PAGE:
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Frustration and joy as UK gives green light ahead of Festive Season

Airlines currently flying into South Africa are British Airways, Lufthansa, KLM, Air France, Virgin Atlantic, Swiss, Kenya Airways, Egyptair and Turkish Airlines. Picture: Supplied

Airlines currently flying into South Africa are British Airways, Lufthansa, KLM, Air France, Virgin Atlantic, Swiss, Kenya Airways, Egyptair and Turkish Airlines. Picture: Supplied

Published Dec 19, 2021

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FRUSTRATED traveller Bianca Lutz-Kokuner has described her seven-day quarantine at the Holiday Inn Express Hotel, Stansted, in London as “a waste of money, time and energy.”

Lutz-Kokuner is one of the many South African travellers who were forced to spend close to R50 000 to be accommodated in a mandatory 10-day quarantine hotel in the UK after the country implemented strict bans on South African travellers, due to the discovery of the Omicron variant.

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This was the second time the UK placed South Africa on the red list in a period of just two months.

Cape Town International Airport is the second busiest airport in the country and the third one in Africa. Picture: David Ritchie/African News Agency/ANA

Rosemary Anderson, national chairperson of the Federated Hospitality Association of South Africa (Fedhasa), explained that the R1bn lost in the first 48 hours of the red listing at the end of November was a drop in the ocean compared to what had been lost over the past three weeks.

“We are still counting the short, medium and long-term collateral damage that the second red listing caused to many companies that depend heavily on international tourism.

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“Many of these businesses had just managed to survive the last red listing and had borrowed funds to provide capital to carry them forward into the summer where they could try to stabilise their precarious financial situation,” she said.

Anderson added that the second red listing snuffed the oxygen out of the sector and even resulted in businesses being shuttered.

“What governments around the world don’t realise or perhaps don’t value, is the mental, emotional, financial, and social toll of their actions.

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“History will not look kindly on the actions global governments have taken over the past two years in the ‘spirit’ of stemming the spread of Covid. It will take many years to heal,” Anderson concluded.

Lutz-Kokuner concurred with Anderson’s statement, stating that the lifting the ban had its positives and negatives.

Bianca Lutz-Kokuner, describes her seven-day stay at the Holiday Inn Express Hotel, Stansted, in London as a waste of money.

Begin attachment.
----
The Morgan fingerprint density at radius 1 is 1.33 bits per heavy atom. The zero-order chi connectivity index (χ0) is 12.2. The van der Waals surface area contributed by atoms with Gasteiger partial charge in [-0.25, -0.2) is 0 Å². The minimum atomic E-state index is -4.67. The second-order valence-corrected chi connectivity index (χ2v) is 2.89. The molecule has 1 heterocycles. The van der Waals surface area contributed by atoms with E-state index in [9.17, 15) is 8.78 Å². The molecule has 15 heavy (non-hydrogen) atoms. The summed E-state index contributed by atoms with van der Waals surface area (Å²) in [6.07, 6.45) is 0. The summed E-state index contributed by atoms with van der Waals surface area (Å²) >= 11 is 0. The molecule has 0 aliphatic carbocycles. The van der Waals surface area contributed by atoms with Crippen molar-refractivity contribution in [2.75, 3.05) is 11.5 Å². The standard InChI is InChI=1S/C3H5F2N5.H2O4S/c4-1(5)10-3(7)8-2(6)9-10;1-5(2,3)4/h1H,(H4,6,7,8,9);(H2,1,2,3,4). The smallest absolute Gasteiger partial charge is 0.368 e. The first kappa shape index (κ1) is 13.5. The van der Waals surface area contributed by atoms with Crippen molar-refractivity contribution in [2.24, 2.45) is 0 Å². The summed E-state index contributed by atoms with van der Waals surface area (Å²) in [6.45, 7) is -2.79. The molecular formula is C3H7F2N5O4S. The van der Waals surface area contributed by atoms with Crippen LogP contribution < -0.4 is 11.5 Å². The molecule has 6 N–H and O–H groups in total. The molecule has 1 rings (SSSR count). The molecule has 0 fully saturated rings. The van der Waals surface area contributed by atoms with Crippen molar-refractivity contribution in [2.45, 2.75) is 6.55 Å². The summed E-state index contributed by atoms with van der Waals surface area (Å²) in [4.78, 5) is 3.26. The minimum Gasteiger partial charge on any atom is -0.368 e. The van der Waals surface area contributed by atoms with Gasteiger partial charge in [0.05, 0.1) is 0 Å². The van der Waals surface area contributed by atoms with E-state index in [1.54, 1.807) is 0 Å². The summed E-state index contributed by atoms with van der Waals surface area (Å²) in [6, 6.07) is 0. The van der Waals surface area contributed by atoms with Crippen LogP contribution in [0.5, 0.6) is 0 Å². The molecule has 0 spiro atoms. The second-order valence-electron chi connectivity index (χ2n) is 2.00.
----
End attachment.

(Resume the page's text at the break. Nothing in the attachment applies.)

“For seven days, which were meant to be 10, we spent over £228 per day for service that wasn't even up to standard.

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“Yes, we are very happy that families from UK and South Africa can see each other again, but we feel like we wasted money.

“It’s money we put in, time, energy and now we feel that we have to work extra hard to put the money back, this is one of the negatives, everything was done for no reason.

“Our question is, how can they act like this towards livelihoods?” Lutz-Kokuner asked.

She added that it taught her and the rest of the travellers to not take travelling risks during a global pandemic.

“While we have the stress of saving up again, we are also thankful for this eye-opener though,” she said.

Lutz-Kokuner said they’d heard talk of a refund for three of the days, but she was waiting for this to be confirmed.

“Because we left three days earlier there were rumours of a refund, nothing is confirmed yet. We are waiting on news from Corporate Travel Management, the company we booked the hotel with to let us know if we will be refunded those three days or not,” she said.

The 24 hour spike in bookings is attributed to the majority of people who had booked previously. Picture: David Ritchie/African News Agency/ANA

Meanwhile, Sue Garrett, general manager of supply, pricing and marketing at Flight Centre Travel Group, confirmed that they had seen a spike in re-bookings and enquiries since the ban was lifted.

The 24-hour spike in bookings is attributed to the majority of people who had booked previously.

“Emirates and Qatar are not flying currently, airlines which would usually provide multiple daily flights into and from South Africa. Until they fly, capacity will be constrained.

“Limited options impact the price of air tickets,” Garrett said.

Airlines currently flying into South Africa are British Airways, Lufthansa, KLM, Air France, Virgin Atlantic, Swiss, Kenya Airways and Egypt Air who resumed their air services from Thursday.

Turkish Airlines also confirmed that it would resume flights to South Africa yesterday.

A return flight to London cost at least R20 000 on premium economy because of availability.

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